“OK Boomer!” Is it Harassment?

For the last few years, we’ve been inundated by articles and conference speakers talking about “Generational Differences in the workplace”. A minority of the HR profession (me included, for example in this post I wrote over 6 years ago) pointed out that this was meaningless stereotyping and used the hashtag #GenerationBlah to mock those who persisted in promoting themselves and their products on the back of ‘why Millennials need different recruitment solutions’.

Just so we are all clear, there is no reliable evidence of ‘generational differences’, as this piece of research shows.

It did seem that this fad was dying away, overtaken by other flavours of the month. But it’s burst back into life with the current prevalence of the phrase “OK Boomer” as a generalised insult for older people – so much so that it’s now even entered political debate.

Why’s this an issue for employers? Well, depending on the context, it could constitute harassment under the Equality Act.

Harassment is defined as one person (say a young employee) engaging in unwanted conduct related to a protected characteristic of an another person (say an older employee) which has the effect of violating the second person’s dignity or creates an intimidating, hostile, degrading, humiliating or offensive environment for them.

While most employers would be aware that race, sex, disability or religious belief are protected characteristics, it’s worth remembering that age is too.

Whether someone is harassed depends on their perception, not the intention of the person making the comment (so “I only meant it as a joke” is not a defence). If an employee complains, you as an employer need to investigate it and consider what has been said, the context it was being said and any other circumstances. Failure to do so leaves your organisation potentially liable.

Remember too that it works both ways – so an older worker calling a younger one a “snowflake” could equally be harassment in similar circumstances.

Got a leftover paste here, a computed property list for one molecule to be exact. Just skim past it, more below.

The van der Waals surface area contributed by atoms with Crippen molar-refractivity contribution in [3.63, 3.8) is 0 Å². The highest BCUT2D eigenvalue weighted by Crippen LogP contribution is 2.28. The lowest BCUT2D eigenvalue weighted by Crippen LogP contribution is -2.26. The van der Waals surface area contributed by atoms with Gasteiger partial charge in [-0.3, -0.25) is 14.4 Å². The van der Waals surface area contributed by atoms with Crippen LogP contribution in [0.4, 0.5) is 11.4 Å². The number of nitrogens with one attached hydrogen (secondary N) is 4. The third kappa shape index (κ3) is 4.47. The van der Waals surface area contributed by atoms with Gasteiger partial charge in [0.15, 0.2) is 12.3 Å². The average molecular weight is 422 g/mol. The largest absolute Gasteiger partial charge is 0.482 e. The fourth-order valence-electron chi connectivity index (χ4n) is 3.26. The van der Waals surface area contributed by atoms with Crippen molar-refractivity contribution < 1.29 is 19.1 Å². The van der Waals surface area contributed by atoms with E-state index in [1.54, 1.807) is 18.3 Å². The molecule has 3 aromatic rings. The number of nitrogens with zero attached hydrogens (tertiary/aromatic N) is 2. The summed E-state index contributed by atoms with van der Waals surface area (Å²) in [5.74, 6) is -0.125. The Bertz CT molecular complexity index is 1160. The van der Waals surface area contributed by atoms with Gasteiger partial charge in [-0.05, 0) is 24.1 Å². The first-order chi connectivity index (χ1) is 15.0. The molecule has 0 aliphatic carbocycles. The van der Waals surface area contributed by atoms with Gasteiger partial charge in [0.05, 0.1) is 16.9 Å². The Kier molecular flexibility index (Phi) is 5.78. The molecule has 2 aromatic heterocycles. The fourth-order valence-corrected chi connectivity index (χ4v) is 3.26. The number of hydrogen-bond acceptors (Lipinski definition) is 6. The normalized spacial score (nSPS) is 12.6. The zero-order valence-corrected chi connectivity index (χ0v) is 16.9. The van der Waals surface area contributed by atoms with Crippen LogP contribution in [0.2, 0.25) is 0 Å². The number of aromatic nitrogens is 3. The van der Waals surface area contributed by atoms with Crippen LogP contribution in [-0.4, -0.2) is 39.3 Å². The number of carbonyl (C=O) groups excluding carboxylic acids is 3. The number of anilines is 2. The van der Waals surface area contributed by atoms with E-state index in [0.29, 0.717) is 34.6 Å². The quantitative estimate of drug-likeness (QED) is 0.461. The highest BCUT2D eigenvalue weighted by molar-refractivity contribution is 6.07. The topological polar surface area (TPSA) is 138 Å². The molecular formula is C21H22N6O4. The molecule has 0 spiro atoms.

With a bit of luck, the “OK Boomer” trend could soon become as dated as 1960s hippies calling older people “squares”. But until then, watch out for it in the workplace!

This piece was inspired by a US article called “Okay, Boomer, in the workplace could get you fired” by Suzanne Lucas who tweets as @RealEvilHRLady. It’s an interesting read especially if you want to compare UK and US employment laws!

Bart

I’m incredibly bored of the word “Millennial”

Since Christmas, my social media timeline has been filled with articles and blogs about “Why Managers are scared to hire Millennials” “What Millennials want from the workplace” “How Millennials are disrupting traditional HR practices” and even “A Millennial Explains what Millennials are all about”.

What are these strange creatures who are causing so much angst? Apparently they live their innermost lives on the internet, exposing their most private thoughts and activities for millions to share. They get excited by sitcoms about people sharing flats, they don’t know what a video recorder is and they talk in emojis and strange slang. Worse still, when it comes to work, they demand to be CEO on day 1, want slides in work and have no respect for existing ways of doing things, despite the fact they have no experience. And they expect the companies they work for to be ethical despite having no loyalty to their employer and changing jobs every couple of months. And – here’s the really sinister part – they were all born in 1990 or later.

Now some of you reading this may think “hang on, aren’t these just young people? Behaving in the way young people have done for generations? Having unrealistic expectations and being idealistic? Liking new technology and having their own cultural reference points?” But that would be complacent and, if I may say so, dangerous thinking.

Millennials are different. There’s been extensive research to say so. Conferences are devoted to the subject. Scholarly articles have been published. HR professionals talk of little else. So it must be true.

Forget the war for talent. Forget the metrics. Forget all that mindfulness stuff. This is the one area you must concentrate on if you want to be on trend with current HR thinking.

Corrections and Clarifications

It has been drawn to the author’s attention that

  1. Millennials may have been born in 1985 or later, or perhaps 1980 or later, or – well just pick a date that suits you.
  2. There has not in fact been extensive research. Lots of companies selling products have produced nebulous statistics which are then re-quoted as facts
  3. While a few scholarly articles have been produced, most are based on small samples of US students and the authors themselves warn against generalising from the findings.